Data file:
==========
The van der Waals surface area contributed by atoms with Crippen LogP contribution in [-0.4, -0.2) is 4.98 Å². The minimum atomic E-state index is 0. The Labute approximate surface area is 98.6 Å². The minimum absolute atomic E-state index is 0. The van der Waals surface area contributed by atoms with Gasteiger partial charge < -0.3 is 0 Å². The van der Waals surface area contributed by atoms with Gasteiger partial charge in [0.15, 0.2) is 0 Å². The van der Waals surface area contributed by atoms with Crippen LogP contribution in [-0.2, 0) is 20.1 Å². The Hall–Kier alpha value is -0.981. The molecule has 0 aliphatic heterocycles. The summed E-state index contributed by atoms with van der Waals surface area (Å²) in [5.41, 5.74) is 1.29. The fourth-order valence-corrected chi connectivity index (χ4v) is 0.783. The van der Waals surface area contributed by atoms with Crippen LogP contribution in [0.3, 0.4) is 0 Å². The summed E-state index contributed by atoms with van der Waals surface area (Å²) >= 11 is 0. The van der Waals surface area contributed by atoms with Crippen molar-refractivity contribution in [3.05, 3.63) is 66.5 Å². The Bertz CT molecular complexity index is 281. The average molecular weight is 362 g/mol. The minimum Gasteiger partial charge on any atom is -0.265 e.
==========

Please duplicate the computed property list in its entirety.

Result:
The van der Waals surface area contributed by atoms with Crippen LogP contribution in [-0.4, -0.2) is 4.98 Å². The minimum atomic E-state index is 0. The Labute approximate surface area is 98.6 Å². The minimum absolute atomic E-state index is 0. The van der Waals surface area contributed by atoms with Gasteiger partial charge < -0.3 is 0 Å². The van der Waals surface area contributed by atoms with Gasteiger partial charge in [0.15, 0.2) is 0 Å². The van der Waals surface area contributed by atoms with Crippen LogP contribution in [-0.2, 0) is 20.1 Å². The Hall–Kier alpha value is -0.981. The molecule has 0 aliphatic heterocycles. The summed E-state index contributed by atoms with van der Waals surface area (Å²) in [5.41, 5.74) is 1.29. The fourth-order valence-corrected chi connectivity index (χ4v) is 0.783. The van der Waals surface area contributed by atoms with Crippen LogP contribution in [0.3, 0.4) is 0 Å². The summed E-state index contributed by atoms with van der Waals surface area (Å²) >= 11 is 0. The van der Waals surface area contributed by atoms with Crippen molar-refractivity contribution in [3.05, 3.63) is 66.5 Å². The Bertz CT molecular complexity index is 281. The average molecular weight is 362 g/mol. The minimum Gasteiger partial charge on any atom is -0.265 e.